Nakatani Apartment, Nagoya

I woke up this morning feeling pretty yucky, coughing and leaking nattou. I was wary of popping the strange pills my host mother had, so she cooked up some sort of ginger tea concoction. That helped for a while, at least.

By the time I came into the office, my host mom had apparently called and given them a heads-up as to my condition. Throughout the morning, office people came up to me to say that they'd heard I was sick, and to ask how I was doing. Awfully thoughtful of them. After lunch, my coordinator arrived and, along with a lady who just happened to have a brand new sealed bottle of cold medicine, all but shoved three pills down my neck. I found that I am not good at taking pills. He gave me three more pills and told me to take them after dinner.

I visited the Hashimoto Party today. After a less-than-intuitive transfer to the JR system through Kanayama station, I arrived in a quaint little town somewhere to the southeast. The tutor actually had two consecutive parties, first being the younger party. I read (and half-translated) a picture book ("What is Halloween?"), juggled a lot, played the memory game, and got to stand behind a door to hand out candy to trick-or-treating Labo kids. We did a few songbirds too, of course. Had a great time! Oh yeah, and I did all this in front of a shutter-happy reporter for the local newspaper.

The second group was even better, mostly high-school/college kids who knew enough english to converse. We had sort of a pot-luck dinner, mostly rice balls of various sorts. Played some hacky sack, that's always fun. We did a theme activity, a story about Frederick the poetic field mouse. I got cast as Frederick. After the activity, we had a discussion about colors (a subject featured in the activity) and differences in perception. Some interesting differences: In Japan, one describes unripe fruit as blue, not green (that holds true to describe youth or newbness, e.g. greenhorn). The sun is not yellow, it ranges from red to orange throughout the sky. I explained a part of the story that didn't survive translation (a gotcha rhyme), they were really into that.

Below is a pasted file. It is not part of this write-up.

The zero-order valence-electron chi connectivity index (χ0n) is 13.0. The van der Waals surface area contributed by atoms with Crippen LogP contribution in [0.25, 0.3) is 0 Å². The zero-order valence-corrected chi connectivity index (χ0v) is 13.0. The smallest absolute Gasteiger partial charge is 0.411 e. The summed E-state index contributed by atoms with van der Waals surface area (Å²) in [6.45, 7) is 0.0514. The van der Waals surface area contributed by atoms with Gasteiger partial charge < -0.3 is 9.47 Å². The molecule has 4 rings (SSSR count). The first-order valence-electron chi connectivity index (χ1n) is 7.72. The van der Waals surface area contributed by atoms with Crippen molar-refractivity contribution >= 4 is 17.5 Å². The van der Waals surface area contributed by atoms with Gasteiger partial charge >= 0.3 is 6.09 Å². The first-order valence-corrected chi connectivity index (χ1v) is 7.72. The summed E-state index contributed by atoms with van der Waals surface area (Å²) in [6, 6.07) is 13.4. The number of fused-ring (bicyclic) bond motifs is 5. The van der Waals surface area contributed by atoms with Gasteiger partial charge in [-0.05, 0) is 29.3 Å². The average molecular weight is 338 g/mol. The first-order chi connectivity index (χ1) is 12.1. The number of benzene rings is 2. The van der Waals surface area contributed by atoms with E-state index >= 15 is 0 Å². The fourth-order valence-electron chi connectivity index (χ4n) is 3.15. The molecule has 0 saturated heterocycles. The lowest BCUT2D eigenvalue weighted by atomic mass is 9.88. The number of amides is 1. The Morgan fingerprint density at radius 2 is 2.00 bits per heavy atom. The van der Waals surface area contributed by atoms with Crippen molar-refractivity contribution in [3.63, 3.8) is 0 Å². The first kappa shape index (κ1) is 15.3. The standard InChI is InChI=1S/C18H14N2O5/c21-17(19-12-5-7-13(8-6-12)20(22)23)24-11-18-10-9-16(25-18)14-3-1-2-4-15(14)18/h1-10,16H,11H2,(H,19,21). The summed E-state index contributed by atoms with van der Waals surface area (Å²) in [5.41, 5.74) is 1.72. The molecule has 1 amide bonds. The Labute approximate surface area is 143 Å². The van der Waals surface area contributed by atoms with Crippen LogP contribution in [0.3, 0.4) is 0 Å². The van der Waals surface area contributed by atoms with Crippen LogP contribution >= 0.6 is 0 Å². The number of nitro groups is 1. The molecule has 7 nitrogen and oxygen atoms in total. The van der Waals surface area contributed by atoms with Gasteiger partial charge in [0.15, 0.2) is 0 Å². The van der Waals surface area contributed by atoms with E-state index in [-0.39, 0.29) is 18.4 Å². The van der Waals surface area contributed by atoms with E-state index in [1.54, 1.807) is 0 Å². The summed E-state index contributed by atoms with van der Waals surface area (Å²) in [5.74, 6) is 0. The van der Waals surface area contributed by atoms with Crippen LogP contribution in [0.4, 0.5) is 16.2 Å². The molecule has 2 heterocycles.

The party ended at eight, but through various train schedule misunderstandings (none of which were on my part!) I didn't get on a train until almost nine. Yay late.

On a side note, I think this entry could use maybe one more set of parenthesis. (There, perfect!)


Jeff said...

I am told it is very bad form in Japan to show up in public while sick... you don't want to be blamed for spreading the illness, even if you are not contagious. Perhaps you should take a few days off.

mamagotcha said...

Did you see this? Maybe blue fruit isn't so far off the mark.

Hope you're feeling better soon!

Cordell Newmiller said...

Haha, yes it is frowned upon to "spread illness" as such, that's why you see those surgeon masks all the time here.

Unfortunately, it's frowned upon even more to not show up for work. Unless you're dying, you show up. People don't get sick days here, me included. The whole concept of sleeping something off is pretty foreign here; you don't stay in bed to get better, you go to the hospital for pills and go about your day.

In this particular case it really wasn't that bad. Yeah, I felt a little crummy, but you wouldn't have known it from looking at me. The interesting part was how despite this, the entire office "heard I wasn't feeling well" through the gossip chain, and how concerned they were about a little cold.

Personally, I agree with you, taking a few days off sure does sound nice. I'm better for the most part now, though.

I wonder, are blueberries technically fruit? Hmm.

*search search*

How about that, they are. :D